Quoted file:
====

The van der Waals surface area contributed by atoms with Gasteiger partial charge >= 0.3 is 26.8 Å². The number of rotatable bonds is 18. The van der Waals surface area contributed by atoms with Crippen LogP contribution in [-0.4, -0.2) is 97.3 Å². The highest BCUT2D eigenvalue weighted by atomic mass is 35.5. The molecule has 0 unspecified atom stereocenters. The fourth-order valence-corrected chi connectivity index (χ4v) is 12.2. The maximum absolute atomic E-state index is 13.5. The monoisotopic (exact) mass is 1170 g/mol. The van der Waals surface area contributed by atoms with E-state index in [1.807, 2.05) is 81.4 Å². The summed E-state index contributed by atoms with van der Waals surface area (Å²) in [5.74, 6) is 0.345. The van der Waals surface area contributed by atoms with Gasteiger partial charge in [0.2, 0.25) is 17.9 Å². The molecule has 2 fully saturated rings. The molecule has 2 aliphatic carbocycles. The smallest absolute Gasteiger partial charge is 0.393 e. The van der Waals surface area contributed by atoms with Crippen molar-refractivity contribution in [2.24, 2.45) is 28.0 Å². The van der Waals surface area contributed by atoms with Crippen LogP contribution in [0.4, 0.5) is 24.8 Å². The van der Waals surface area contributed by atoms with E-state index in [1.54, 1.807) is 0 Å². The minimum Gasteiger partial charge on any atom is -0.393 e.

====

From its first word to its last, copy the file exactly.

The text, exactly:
The van der Waals surface area contributed by atoms with Gasteiger partial charge >= 0.3 is 26.8 Å². The number of rotatable bonds is 18. The van der Waals surface area contributed by atoms with Crippen LogP contribution in [-0.4, -0.2) is 97.3 Å². The highest BCUT2D eigenvalue weighted by atomic mass is 35.5. The molecule has 0 unspecified atom stereocenters. The fourth-order valence-corrected chi connectivity index (χ4v) is 12.2. The maximum absolute atomic E-state index is 13.5. The monoisotopic (exact) mass is 1170 g/mol. The van der Waals surface area contributed by atoms with E-state index in [1.807, 2.05) is 81.4 Å². The summed E-state index contributed by atoms with van der Waals surface area (Å²) in [5.74, 6) is 0.345. The van der Waals surface area contributed by atoms with Gasteiger partial charge in [0.2, 0.25) is 17.9 Å². The molecule has 2 fully saturated rings. The molecule has 2 aliphatic carbocycles. The smallest absolute Gasteiger partial charge is 0.393 e. The van der Waals surface area contributed by atoms with Crippen molar-refractivity contribution in [2.24, 2.45) is 28.0 Å². The van der Waals surface area contributed by atoms with Crippen LogP contribution in [0.4, 0.5) is 24.8 Å². The van der Waals surface area contributed by atoms with E-state index in [1.54, 1.807) is 0 Å². The minimum Gasteiger partial charge on any atom is -0.393 e.